The Notch signaling pathway directs cell fate decisions in development of nearly every tissue, plays key roles in numerous diseases, and represents a major drug target. The pathway uses multiple ligands and receptors that interact with one another in a promiscuous fashion, as well as Fringe glycosyltransferases that modulate those interactions. Recent work from our lab has revealed that these interactions comprise a communication ?code? in which different ligands activate different target programs, even through the same receptors. The code appears to function through a dynamic encoding mechanism, in which different ligands activate Notch receptors in either a pulsatile or sustained fashion. These different dynamics in turn selectively activate distinct target programs. Current understanding of the code is limited to just two ligands and one receptor. By elucidating the full code, covering all ligand-receptor-Fringe combinations, we will enable quantitative prediction of signaling interactions between cells with arbitrary Notch component expression profiles across different developmental and disease contexts. To decipher this code and its functional roles, we will combine cell line engineering, quantitative single-cell time-lapse imaging, direct control of Notch dynamics using mutant receptors and pharmacological perturbations, and analysis of Notch dynamics in neural stem cells and chick embryos. In ?Aim 1??, we will map dynamic signaling modes (pulsatile or sustained) across a full matrix of Notch receptor, ligand, and Fringe protein combinations. In ?Aim 2??, we will analyze dynamic signal decoding by determining whether receptor intracellular domain composition affects target gene expression, or whether target program specificity depends only on the strength and dynamics of signaling. Finally, we will analyze the function of the Notch dynamic code in chick spinal cord development (?Aim 3??). Specifically, we will use a fluorescent reporter exclusively activated by Notch, together with a new tissue slice preparation that enables imaging of individual living cells during spinal cord development, to link Notch dynamics to cell fate determination. Together, these results will reveal the structure and function of the dynamic code underlying Notch signaling, and show how it operates in a central vertebrate developmental process.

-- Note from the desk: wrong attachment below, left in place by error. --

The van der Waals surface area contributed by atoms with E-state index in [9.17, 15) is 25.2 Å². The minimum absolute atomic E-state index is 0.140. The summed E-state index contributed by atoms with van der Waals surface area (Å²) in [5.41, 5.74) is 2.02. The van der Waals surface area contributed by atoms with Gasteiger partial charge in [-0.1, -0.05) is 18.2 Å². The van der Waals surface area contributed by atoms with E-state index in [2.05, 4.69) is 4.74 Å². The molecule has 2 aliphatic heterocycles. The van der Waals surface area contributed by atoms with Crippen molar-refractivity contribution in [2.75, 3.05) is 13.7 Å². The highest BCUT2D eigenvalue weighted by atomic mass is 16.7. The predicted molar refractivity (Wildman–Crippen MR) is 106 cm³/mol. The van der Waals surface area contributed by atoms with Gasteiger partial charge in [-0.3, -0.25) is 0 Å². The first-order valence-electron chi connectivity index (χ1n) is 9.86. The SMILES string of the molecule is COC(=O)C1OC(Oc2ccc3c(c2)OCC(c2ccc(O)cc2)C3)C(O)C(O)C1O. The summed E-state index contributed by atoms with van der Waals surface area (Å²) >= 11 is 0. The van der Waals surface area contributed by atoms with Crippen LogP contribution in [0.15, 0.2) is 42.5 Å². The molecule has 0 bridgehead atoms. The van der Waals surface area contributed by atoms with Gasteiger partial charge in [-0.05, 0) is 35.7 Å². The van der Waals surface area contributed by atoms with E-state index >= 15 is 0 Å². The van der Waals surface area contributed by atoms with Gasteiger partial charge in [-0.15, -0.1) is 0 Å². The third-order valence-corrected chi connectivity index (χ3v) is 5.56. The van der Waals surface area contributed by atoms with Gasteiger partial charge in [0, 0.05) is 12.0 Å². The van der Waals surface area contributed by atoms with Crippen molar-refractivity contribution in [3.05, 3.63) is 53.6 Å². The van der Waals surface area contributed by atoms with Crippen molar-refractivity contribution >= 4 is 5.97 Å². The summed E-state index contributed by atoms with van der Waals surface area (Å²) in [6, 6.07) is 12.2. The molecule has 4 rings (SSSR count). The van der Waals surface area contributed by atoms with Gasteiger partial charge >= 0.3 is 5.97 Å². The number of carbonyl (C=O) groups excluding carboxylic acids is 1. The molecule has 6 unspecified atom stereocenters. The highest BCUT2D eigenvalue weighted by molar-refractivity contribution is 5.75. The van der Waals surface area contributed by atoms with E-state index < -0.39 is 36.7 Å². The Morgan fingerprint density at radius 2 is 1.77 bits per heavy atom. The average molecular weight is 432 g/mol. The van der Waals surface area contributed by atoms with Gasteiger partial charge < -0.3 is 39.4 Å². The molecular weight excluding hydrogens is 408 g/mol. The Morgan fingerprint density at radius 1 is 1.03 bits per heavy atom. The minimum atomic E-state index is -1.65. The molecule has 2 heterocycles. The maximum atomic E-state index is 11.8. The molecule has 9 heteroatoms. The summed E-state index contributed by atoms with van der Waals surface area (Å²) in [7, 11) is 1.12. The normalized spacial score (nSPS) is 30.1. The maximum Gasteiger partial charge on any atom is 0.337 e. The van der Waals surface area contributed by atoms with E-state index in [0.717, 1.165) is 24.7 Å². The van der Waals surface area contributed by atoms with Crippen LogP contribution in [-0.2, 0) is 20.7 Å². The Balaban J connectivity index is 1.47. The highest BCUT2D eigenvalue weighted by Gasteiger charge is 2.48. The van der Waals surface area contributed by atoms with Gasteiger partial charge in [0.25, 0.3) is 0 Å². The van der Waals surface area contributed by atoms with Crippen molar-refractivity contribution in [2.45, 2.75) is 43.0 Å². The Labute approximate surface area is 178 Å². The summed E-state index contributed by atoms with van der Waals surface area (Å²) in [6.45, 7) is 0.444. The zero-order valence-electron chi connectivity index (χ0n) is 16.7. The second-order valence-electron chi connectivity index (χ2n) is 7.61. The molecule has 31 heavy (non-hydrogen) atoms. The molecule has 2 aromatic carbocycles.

Public Health Relevance

Relevance to Public Health: The Notch signaling pathway enables cell-cell communication in critical and diverse developmental processes, and its disruption is implicated in many diseases, making Notch a major therapeutic target. This proposal will provide an understanding of how components of the Notch pathway function together through a newly discovered dynamic signaling ?code? that ensures that the correct target gene expression programs are activated in individual cells. The results will elucidate fundamental mechanisms of Notch function and reveal how perturbations of pathway components could alter the encoding or decoding of intercellular signals, information relevant for diverse diseases and pharmacological interventions.

National Institute of Health (NIH)
Eunice Kennedy Shriver National Institute of Child Health & Human Development (NICHD)
Predoctoral Individual National Research Service Award (F31)
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Special Emphasis Panel (ZRG1)
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Henken, Deborah B
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California Institute of Technology
Schools of Arts and Sciences
United States
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